Rental Property #1 – Hammond, IN

Back at the end of 2016, I purchased a small single family house in Northwest Indiana. I bought this property as a turnkey investment meaning it was a cash-flowing rental property ready to be cash-flowing from day 1. The property is a 3bd/1.5bath ranch with a finished basement. It has a two car garage and is located walking distance to an elementary school which was a big plus to me. The purchase price was $87,500 and it was rented out for $1,100 at the time.

How has it been overall?

I’d say for the most part, this property has performed really well since we bought it. I joke that I probably bother the tenant more than he talks to me (via the property manager). I decided to hire a property manager because it was far enough that I did not want to have to go to the house if anything came up. Aside from a couple small items needing repairs inside the house and a roof issue with the garage, the maintenance & cap-ex have been minimal. In all honesty, this rental property has been boring BUT from what I’ve learned, that’s exactly what I’d want for all my investments so long as it’s meeting our investment goals. I totally get the draw of hitting a grand slam with super sexy triple digit returns but for now, slow & steady will still get us to the finish line.

Analyzing the numbers

Today, the rent has been increased but only to $1,125. The math for the rental works out as follows:

Mortgage Payment-$355
Property Management-$113
Vacancy (8%)-$90
Maintenance/repairs (5%)-$56
CapEx (10%)-$113
Net Monthly Cashflow (Conservative)$100
Table 1. Rental Property Cashflow Analysis

How has it performed?

On that list, the mortgage, taxes, insurance & property management are the true outflows on a monthly basis. The vacancy, maintenance/repairs & cap-ex are considered expenses but we’re really just saving it in the business account for when that time comes. An aggressive investor can say they are cash-flowing $359/mo on this property but we’ll play it conservative and save each chunk for what it’s allocated for until we need it.

The $100/month cashflow equates out to around 6% returns annually: $100/mo * 12months/yr = $1,200/yr. We put a 20% down payment of $17,500 on the purchase but let’s round it up to $20,000 w/ closing costs. Therefore, $1,200/$20,000 gives us a 6% return.

*Note to self: Cover the other three ways this rental property is adding to the bottom line (appreciation, mortgage paydown, taxes) in a future post.

What’s next?

When we bought this rental, we called it “Nolan’s college fund.” He was about 6 months old and we said we would math out the necessary surplus in mortgage payments so that when Nolan graduated college, it would be paid off. (Side note: We did also start a 529.) We figured if the 529 didn’t cover everything, the income from a fully paid off property 15-20yrs down the road damn well better cover the rest. To cut a long story short, a lot of other stuff has happened since then that has changed our view/plan on college for the kiddo (I’ll cover that another time.)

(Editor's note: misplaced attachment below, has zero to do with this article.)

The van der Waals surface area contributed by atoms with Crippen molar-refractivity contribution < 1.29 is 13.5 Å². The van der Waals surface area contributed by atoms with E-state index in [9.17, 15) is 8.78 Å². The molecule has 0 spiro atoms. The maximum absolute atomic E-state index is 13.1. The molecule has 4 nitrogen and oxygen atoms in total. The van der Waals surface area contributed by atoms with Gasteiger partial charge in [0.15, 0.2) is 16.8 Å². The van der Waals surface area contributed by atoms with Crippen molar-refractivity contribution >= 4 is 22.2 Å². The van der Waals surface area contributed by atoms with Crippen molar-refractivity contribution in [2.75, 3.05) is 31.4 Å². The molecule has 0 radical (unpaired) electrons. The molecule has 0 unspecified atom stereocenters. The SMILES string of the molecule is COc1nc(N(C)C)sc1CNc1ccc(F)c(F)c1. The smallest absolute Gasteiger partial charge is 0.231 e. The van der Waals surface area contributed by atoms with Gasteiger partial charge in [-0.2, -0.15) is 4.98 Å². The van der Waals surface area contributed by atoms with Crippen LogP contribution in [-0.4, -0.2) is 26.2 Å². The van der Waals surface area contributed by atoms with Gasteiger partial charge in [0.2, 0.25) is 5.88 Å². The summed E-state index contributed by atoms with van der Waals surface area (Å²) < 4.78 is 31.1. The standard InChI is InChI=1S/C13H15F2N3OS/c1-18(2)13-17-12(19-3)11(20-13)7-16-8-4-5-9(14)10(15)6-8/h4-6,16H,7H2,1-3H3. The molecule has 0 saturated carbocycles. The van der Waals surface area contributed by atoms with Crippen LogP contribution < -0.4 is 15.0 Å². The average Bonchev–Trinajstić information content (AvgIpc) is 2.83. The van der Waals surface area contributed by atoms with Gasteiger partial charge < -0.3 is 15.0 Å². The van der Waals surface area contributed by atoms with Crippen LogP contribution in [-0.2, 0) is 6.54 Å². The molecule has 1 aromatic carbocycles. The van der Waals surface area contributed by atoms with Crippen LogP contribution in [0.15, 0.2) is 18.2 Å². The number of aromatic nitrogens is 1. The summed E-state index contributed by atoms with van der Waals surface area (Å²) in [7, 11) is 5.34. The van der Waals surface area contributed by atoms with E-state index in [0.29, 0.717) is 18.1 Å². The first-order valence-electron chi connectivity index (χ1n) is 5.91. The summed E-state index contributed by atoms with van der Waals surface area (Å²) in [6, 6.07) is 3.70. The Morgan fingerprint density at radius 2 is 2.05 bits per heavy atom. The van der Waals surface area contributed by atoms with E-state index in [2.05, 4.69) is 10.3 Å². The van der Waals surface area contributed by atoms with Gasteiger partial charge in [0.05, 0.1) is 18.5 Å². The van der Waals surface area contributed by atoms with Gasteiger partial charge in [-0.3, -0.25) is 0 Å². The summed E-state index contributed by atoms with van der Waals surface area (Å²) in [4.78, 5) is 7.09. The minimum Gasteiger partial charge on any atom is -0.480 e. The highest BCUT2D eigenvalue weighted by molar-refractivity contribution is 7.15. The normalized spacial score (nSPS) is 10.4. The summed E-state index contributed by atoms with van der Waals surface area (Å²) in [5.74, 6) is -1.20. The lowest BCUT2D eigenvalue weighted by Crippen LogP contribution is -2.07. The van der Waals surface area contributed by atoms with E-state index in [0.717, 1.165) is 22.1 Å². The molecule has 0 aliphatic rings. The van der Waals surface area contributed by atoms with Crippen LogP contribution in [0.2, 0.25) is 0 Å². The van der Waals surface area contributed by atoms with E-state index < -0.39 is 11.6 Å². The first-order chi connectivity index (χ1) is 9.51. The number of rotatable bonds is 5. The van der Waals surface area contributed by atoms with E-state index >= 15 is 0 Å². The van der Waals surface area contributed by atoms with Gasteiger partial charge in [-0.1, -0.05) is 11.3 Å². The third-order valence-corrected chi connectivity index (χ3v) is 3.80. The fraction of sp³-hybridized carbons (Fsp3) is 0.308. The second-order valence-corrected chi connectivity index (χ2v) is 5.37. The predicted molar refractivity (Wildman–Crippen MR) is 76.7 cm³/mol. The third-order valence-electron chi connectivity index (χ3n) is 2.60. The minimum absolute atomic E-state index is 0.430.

Currently with the change in plans, I’m trying to figure out which path to take with this property:

  • Refinance/HELOC – We would need to get in touch with a realtor and/or check in with our property manager but I’m pretty sure there’s a hefty amount of equity sitting idle in the house. Depending on what amount that is, we could either pull out cash with a refi or open up a line of credit to give us access to that cash. Between these two, I’m leaning towards the refi if it doesn’t increase the mortgage too much and using that cash to pay off a nice chunk of the existing debt we’re aiming to eliminate this year.
  • Sell sell sell – If you ask seasoned real estate investors what their biggest mistake was, you often hear “I wish I never sold…” I’m in this same boat. As sure as I was back in 2015 that I was making the right decision, I wish I held onto the Quincy condo knowing what I know now. But hindsight is 20/20 and there are always exceptions. In this case, a sale of this rental would for sure include the use of a 1031 exchange. Using a 1031 exchange allows us to sell the property and roll over the gains into an equal or greater property instead of realizing them & paying taxes. It’s the equivalent of trading those 4 green houses in for a nice red hotel in Monopoly haha. In our case, I think I’d want to either get a larger single family rental or a couple more condos in Illinois.

Just like the debt paydown story, I’m torn between the two options and likely will just keep thinking on it for a while longer. Even with the whole “pay it down for Nolan’s college” plan vs what we’re shifting this rental towards, I can’t help but think we keep changing things up too much hahaha! But then again, sometimes you can’t just put blinders on and ignore everything. You have to be able to make tweaks & adjustments. Am I right or wrong? Only time will tell, I guess.